that might ensue, his views necessarily prevailed, and Colonel Mackall
having been called out to attend to some pressing matters, relative to the fall of Fort Henry
, in his absence Generals Beauregard
drew up a memorandum of General Johnston
's projected plan, as then explained and insisted upon by him. He had declined to adopt General Beauregard
's proposed concentration for the offensive, and had decided that his own and General Polk
's army should operate on divergent lines.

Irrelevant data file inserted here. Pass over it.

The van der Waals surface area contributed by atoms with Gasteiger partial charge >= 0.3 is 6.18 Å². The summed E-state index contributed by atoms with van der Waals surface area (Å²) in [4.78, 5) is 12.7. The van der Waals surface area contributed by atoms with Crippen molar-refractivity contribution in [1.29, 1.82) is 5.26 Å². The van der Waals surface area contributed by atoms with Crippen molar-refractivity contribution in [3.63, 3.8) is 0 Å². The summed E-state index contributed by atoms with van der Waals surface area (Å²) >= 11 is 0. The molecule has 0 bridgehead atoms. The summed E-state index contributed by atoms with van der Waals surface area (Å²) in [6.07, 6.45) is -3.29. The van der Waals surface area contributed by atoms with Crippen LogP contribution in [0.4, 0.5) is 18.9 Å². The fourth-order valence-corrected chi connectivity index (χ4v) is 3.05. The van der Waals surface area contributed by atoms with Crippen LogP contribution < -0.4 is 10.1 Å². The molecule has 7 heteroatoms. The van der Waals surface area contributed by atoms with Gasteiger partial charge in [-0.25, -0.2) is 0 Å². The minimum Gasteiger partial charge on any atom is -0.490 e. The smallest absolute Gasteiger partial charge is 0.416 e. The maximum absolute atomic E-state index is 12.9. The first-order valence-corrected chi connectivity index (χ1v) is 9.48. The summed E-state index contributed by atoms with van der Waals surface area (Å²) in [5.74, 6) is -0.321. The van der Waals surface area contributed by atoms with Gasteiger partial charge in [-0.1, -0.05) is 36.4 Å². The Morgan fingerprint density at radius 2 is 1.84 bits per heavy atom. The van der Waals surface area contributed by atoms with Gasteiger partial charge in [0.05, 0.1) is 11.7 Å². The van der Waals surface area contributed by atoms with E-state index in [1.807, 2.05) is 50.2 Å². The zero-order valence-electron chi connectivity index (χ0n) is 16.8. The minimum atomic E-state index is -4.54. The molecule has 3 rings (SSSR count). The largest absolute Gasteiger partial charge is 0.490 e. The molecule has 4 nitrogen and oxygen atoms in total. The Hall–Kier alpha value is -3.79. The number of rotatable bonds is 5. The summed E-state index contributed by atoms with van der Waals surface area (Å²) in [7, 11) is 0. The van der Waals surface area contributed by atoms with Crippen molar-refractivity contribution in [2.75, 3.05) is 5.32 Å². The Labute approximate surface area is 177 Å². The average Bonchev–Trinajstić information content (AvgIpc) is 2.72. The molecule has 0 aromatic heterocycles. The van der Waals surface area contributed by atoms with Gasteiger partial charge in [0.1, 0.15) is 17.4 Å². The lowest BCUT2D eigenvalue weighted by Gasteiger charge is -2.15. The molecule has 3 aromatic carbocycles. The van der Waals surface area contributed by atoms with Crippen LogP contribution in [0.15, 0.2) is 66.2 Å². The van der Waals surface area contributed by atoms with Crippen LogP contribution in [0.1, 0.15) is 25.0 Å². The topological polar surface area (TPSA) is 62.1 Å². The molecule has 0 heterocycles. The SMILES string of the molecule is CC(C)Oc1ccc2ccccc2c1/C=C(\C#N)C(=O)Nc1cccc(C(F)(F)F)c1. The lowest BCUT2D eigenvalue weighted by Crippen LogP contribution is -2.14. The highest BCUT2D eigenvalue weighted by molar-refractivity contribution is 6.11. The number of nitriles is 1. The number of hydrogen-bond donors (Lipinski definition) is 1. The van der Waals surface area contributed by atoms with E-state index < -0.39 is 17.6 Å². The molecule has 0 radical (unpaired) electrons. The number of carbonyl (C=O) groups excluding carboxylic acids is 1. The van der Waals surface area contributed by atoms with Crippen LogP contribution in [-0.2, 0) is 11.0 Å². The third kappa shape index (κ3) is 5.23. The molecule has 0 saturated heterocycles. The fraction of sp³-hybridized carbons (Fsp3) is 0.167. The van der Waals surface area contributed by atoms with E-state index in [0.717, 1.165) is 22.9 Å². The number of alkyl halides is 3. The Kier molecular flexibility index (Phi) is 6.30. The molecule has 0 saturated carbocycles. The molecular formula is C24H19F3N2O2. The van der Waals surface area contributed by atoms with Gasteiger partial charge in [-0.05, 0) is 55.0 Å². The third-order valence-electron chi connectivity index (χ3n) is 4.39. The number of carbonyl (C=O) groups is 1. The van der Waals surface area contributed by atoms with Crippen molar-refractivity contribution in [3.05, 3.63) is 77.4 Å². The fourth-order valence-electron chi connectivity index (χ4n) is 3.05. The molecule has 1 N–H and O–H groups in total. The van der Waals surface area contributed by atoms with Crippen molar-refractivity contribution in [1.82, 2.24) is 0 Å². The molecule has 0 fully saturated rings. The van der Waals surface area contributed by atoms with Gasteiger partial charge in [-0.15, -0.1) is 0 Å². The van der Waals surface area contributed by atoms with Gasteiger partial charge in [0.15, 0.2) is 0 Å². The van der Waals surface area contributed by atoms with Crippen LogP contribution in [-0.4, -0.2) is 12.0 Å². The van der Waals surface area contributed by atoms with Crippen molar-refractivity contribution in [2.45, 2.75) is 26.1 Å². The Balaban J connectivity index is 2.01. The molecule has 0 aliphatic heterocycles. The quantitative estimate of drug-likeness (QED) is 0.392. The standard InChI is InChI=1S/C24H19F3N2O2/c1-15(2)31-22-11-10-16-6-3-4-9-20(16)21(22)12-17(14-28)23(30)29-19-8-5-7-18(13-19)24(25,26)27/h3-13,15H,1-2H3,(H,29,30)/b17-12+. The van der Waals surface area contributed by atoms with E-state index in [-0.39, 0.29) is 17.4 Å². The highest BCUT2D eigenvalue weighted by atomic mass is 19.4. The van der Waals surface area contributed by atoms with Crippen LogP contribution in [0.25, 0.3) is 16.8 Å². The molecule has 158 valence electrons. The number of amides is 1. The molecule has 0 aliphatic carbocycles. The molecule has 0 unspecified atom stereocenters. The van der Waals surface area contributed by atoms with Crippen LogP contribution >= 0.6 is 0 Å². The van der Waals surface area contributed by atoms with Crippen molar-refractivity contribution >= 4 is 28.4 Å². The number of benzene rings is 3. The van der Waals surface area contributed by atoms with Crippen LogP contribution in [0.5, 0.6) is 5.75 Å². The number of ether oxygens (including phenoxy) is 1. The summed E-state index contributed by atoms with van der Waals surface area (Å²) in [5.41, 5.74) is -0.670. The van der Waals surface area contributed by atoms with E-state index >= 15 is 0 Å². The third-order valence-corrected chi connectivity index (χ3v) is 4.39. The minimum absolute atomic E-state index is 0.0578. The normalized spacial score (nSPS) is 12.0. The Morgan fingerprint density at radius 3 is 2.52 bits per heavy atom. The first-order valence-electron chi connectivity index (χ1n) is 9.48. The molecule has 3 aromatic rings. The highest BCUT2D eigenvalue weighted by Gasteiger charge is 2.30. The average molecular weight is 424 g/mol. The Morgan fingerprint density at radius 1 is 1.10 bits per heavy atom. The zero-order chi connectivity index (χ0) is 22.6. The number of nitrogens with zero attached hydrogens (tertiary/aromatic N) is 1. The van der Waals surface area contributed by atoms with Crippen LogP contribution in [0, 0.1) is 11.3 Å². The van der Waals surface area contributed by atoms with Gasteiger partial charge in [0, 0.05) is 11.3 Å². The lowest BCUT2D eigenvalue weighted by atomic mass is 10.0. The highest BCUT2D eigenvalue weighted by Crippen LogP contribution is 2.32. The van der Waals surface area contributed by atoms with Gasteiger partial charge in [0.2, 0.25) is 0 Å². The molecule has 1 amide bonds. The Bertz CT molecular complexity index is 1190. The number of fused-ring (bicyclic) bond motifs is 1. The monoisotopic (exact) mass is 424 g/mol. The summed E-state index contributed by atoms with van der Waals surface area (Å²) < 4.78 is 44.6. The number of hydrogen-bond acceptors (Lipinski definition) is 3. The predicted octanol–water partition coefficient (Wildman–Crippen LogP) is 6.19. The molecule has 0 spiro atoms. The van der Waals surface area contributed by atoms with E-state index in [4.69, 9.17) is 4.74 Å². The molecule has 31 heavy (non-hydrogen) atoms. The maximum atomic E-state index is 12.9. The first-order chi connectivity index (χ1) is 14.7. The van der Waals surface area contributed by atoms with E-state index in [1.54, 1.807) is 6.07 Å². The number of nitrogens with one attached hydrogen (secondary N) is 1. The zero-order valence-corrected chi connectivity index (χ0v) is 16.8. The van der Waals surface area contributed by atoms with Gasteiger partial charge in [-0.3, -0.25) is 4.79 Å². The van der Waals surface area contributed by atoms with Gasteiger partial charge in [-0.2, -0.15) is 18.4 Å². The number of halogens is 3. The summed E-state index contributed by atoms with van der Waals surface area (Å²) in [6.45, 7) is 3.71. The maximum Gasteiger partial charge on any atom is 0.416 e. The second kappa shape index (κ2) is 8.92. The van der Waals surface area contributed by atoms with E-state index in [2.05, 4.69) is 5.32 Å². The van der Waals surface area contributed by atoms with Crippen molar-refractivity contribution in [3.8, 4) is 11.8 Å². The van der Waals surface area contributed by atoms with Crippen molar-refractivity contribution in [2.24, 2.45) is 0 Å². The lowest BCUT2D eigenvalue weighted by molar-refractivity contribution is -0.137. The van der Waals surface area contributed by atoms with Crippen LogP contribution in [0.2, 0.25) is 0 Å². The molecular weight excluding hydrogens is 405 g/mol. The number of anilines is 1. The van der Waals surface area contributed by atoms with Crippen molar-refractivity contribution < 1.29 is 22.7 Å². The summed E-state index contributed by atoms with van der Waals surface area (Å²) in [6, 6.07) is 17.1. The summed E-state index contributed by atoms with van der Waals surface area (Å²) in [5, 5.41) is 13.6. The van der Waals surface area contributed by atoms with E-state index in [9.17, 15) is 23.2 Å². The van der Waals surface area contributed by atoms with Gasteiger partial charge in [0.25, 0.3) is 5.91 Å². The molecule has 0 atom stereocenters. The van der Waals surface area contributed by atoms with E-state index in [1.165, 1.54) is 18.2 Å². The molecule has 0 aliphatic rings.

acquiesced in the details incident to General Johnston
's campaign, as stated in the memorandum.
But this was the extent of his concurrence.
He was the author of none of the movements therein enumerated.
The views he had expressed were diametrically opposite, and favored concentration against Grant
The following is the memorandum referred to: